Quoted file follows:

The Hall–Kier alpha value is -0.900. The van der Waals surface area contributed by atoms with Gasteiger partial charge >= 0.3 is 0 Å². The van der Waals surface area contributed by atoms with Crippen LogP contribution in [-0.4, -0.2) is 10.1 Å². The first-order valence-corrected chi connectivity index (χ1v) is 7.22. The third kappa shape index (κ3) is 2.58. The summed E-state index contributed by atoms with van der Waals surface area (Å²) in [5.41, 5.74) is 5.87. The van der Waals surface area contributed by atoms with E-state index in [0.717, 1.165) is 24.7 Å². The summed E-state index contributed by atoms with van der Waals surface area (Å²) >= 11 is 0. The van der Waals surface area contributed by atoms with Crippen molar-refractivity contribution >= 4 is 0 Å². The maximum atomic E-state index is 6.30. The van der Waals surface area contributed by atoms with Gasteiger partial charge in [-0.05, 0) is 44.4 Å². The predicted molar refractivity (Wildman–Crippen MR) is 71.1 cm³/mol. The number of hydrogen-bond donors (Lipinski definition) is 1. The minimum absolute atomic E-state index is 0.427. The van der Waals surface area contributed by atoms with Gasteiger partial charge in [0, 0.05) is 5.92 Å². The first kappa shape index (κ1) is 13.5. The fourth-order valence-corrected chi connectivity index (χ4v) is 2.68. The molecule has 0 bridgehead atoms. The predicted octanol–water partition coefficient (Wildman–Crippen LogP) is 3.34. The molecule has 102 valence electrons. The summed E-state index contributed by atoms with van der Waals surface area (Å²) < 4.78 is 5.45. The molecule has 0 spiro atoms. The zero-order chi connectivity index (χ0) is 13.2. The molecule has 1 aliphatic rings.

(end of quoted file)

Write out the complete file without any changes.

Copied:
The Hall–Kier alpha value is -0.900. The van der Waals surface area contributed by atoms with Gasteiger partial charge >= 0.3 is 0 Å². The van der Waals surface area contributed by atoms with Crippen LogP contribution in [-0.4, -0.2) is 10.1 Å². The first-order valence-corrected chi connectivity index (χ1v) is 7.22. The third kappa shape index (κ3) is 2.58. The summed E-state index contributed by atoms with van der Waals surface area (Å²) in [5.41, 5.74) is 5.87. The van der Waals surface area contributed by atoms with E-state index in [0.717, 1.165) is 24.7 Å². The summed E-state index contributed by atoms with van der Waals surface area (Å²) >= 11 is 0. The van der Waals surface area contributed by atoms with Crippen molar-refractivity contribution >= 4 is 0 Å². The maximum atomic E-state index is 6.30. The van der Waals surface area contributed by atoms with Gasteiger partial charge in [-0.05, 0) is 44.4 Å². The predicted molar refractivity (Wildman–Crippen MR) is 71.1 cm³/mol. The number of hydrogen-bond donors (Lipinski definition) is 1. The minimum absolute atomic E-state index is 0.427. The van der Waals surface area contributed by atoms with Gasteiger partial charge in [0, 0.05) is 5.92 Å². The first kappa shape index (κ1) is 13.5. The fourth-order valence-corrected chi connectivity index (χ4v) is 2.68. The molecule has 0 bridgehead atoms. The predicted octanol–water partition coefficient (Wildman–Crippen LogP) is 3.34. The molecule has 102 valence electrons. The summed E-state index contributed by atoms with van der Waals surface area (Å²) < 4.78 is 5.45. The molecule has 0 spiro atoms. The zero-order chi connectivity index (χ0) is 13.2. The molecule has 1 aliphatic rings.